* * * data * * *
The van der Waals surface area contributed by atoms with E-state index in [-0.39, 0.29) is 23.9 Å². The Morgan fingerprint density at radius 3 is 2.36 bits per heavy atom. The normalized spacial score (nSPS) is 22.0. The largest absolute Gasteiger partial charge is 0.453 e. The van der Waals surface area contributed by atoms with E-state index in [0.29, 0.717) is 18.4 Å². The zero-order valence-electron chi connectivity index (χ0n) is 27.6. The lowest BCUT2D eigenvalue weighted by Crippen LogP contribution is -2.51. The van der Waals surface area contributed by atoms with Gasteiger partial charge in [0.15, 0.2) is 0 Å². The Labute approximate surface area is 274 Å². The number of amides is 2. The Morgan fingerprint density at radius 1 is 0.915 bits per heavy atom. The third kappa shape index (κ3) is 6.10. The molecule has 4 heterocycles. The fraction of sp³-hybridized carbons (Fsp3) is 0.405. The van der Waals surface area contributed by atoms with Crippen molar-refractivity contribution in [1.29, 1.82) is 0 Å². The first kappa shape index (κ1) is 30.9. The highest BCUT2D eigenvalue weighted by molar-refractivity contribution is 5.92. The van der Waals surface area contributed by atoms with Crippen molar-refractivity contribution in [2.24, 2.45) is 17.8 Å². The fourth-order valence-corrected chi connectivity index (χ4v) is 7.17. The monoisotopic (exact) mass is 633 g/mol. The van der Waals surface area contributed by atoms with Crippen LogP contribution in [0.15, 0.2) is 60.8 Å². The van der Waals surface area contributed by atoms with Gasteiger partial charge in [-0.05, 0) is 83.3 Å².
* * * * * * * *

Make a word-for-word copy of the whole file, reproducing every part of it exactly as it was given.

The van der Waals surface area contributed by atoms with E-state index in [-0.39, 0.29) is 23.9 Å². The Morgan fingerprint density at radius 3 is 2.36 bits per heavy atom. The normalized spacial score (nSPS) is 22.0. The largest absolute Gasteiger partial charge is 0.453 e. The van der Waals surface area contributed by atoms with E-state index in [0.29, 0.717) is 18.4 Å². The zero-order valence-electron chi connectivity index (χ0n) is 27.6. The lowest BCUT2D eigenvalue weighted by Crippen LogP contribution is -2.51. The van der Waals surface area contributed by atoms with Gasteiger partial charge in [0.15, 0.2) is 0 Å². The Labute approximate surface area is 274 Å². The number of amides is 2. The Morgan fingerprint density at radius 1 is 0.915 bits per heavy atom. The third kappa shape index (κ3) is 6.10. The molecule has 4 heterocycles. The fraction of sp³-hybridized carbons (Fsp3) is 0.405. The van der Waals surface area contributed by atoms with Crippen molar-refractivity contribution in [1.29, 1.82) is 0 Å². The first kappa shape index (κ1) is 30.9. The highest BCUT2D eigenvalue weighted by molar-refractivity contribution is 5.92. The van der Waals surface area contributed by atoms with Crippen molar-refractivity contribution in [2.24, 2.45) is 17.8 Å². The fourth-order valence-corrected chi connectivity index (χ4v) is 7.17. The monoisotopic (exact) mass is 633 g/mol. The van der Waals surface area contributed by atoms with Crippen LogP contribution in [0.15, 0.2) is 60.8 Å². The van der Waals surface area contributed by atoms with Gasteiger partial charge in [-0.05, 0) is 83.3 Å².